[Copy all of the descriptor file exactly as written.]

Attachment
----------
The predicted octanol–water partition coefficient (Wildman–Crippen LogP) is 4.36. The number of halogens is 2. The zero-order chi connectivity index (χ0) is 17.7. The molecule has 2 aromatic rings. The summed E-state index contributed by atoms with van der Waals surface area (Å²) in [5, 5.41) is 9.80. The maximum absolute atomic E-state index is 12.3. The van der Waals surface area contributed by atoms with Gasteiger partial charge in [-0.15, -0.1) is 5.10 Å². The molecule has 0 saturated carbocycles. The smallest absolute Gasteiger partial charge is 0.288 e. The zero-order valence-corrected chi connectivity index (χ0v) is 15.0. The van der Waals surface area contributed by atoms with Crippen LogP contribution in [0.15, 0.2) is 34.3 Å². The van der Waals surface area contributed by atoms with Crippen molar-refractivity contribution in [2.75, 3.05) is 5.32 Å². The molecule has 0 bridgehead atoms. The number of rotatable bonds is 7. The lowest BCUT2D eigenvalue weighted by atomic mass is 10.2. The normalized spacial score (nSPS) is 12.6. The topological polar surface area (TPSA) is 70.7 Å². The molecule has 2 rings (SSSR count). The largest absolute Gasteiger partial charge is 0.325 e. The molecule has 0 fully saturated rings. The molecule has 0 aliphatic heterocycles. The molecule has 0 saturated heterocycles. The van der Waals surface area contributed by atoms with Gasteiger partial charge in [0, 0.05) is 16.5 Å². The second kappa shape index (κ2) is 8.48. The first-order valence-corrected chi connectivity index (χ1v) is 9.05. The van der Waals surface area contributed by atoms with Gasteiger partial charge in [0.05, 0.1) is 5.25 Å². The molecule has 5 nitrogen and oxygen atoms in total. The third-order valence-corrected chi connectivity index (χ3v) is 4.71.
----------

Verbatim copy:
The predicted octanol–water partition coefficient (Wildman–Crippen LogP) is 4.36. The number of halogens is 2. The zero-order chi connectivity index (χ0) is 17.7. The molecule has 2 aromatic rings. The summed E-state index contributed by atoms with van der Waals surface area (Å²) in [5, 5.41) is 9.80. The maximum absolute atomic E-state index is 12.3. The van der Waals surface area contributed by atoms with Gasteiger partial charge in [-0.15, -0.1) is 5.10 Å². The molecule has 0 saturated carbocycles. The smallest absolute Gasteiger partial charge is 0.288 e. The zero-order valence-corrected chi connectivity index (χ0v) is 15.0. The van der Waals surface area contributed by atoms with Crippen LogP contribution in [0.15, 0.2) is 34.3 Å². The van der Waals surface area contributed by atoms with Crippen molar-refractivity contribution in [2.75, 3.05) is 5.32 Å². The molecule has 0 bridgehead atoms. The number of rotatable bonds is 7. The lowest BCUT2D eigenvalue weighted by atomic mass is 10.2. The normalized spacial score (nSPS) is 12.6. The topological polar surface area (TPSA) is 70.7 Å². The molecule has 2 rings (SSSR count). The largest absolute Gasteiger partial charge is 0.325 e. The molecule has 0 fully saturated rings. The molecule has 0 aliphatic heterocycles. The molecule has 0 saturated heterocycles. The van der Waals surface area contributed by atoms with Gasteiger partial charge in [0, 0.05) is 16.5 Å². The second kappa shape index (κ2) is 8.48. The first-order valence-corrected chi connectivity index (χ1v) is 9.05. The van der Waals surface area contributed by atoms with Gasteiger partial charge in [0.05, 0.1) is 5.25 Å². The molecule has 5 nitrogen and oxygen atoms in total. The third-order valence-corrected chi connectivity index (χ3v) is 4.71.